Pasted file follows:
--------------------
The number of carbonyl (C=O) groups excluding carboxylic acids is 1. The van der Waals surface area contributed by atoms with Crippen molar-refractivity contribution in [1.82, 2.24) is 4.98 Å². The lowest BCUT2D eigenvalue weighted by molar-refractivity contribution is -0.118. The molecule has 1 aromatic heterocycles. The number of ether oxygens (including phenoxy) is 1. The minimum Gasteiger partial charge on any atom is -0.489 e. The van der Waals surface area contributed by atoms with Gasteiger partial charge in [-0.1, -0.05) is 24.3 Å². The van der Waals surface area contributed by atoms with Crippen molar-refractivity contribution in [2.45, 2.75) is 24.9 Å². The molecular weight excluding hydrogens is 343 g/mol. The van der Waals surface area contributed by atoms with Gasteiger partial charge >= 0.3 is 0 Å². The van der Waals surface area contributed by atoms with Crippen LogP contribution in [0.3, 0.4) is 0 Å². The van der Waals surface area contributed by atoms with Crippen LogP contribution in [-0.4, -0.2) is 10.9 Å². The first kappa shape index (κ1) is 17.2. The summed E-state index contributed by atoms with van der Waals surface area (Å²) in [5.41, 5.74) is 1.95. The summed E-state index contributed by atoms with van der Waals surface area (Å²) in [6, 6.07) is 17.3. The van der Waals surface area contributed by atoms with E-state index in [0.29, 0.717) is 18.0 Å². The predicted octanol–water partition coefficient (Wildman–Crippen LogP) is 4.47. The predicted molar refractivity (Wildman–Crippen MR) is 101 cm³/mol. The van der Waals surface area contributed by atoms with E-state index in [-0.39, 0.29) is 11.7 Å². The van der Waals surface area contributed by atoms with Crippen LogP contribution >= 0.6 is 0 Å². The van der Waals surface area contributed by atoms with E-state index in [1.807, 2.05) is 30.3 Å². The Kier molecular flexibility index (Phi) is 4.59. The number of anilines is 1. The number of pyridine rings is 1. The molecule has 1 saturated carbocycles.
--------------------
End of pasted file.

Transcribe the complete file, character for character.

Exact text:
The number of carbonyl (C=O) groups excluding carboxylic acids is 1. The van der Waals surface area contributed by atoms with Crippen molar-refractivity contribution in [1.82, 2.24) is 4.98 Å². The lowest BCUT2D eigenvalue weighted by molar-refractivity contribution is -0.118. The molecule has 1 aromatic heterocycles. The number of ether oxygens (including phenoxy) is 1. The minimum Gasteiger partial charge on any atom is -0.489 e. The van der Waals surface area contributed by atoms with Gasteiger partial charge in [-0.1, -0.05) is 24.3 Å². The van der Waals surface area contributed by atoms with Crippen molar-refractivity contribution in [2.45, 2.75) is 24.9 Å². The molecular weight excluding hydrogens is 343 g/mol. The van der Waals surface area contributed by atoms with Gasteiger partial charge >= 0.3 is 0 Å². The van der Waals surface area contributed by atoms with Crippen LogP contribution in [0.3, 0.4) is 0 Å². The van der Waals surface area contributed by atoms with Crippen LogP contribution in [-0.4, -0.2) is 10.9 Å². The first kappa shape index (κ1) is 17.2. The summed E-state index contributed by atoms with van der Waals surface area (Å²) in [5.41, 5.74) is 1.95. The summed E-state index contributed by atoms with van der Waals surface area (Å²) in [6, 6.07) is 17.3. The van der Waals surface area contributed by atoms with E-state index in [0.29, 0.717) is 18.0 Å². The predicted octanol–water partition coefficient (Wildman–Crippen LogP) is 4.47. The predicted molar refractivity (Wildman–Crippen MR) is 101 cm³/mol. The van der Waals surface area contributed by atoms with E-state index in [-0.39, 0.29) is 11.7 Å². The van der Waals surface area contributed by atoms with Crippen LogP contribution >= 0.6 is 0 Å². The van der Waals surface area contributed by atoms with E-state index in [1.807, 2.05) is 30.3 Å². The Kier molecular flexibility index (Phi) is 4.59. The number of anilines is 1. The number of pyridine rings is 1. The molecule has 1 saturated carbocycles.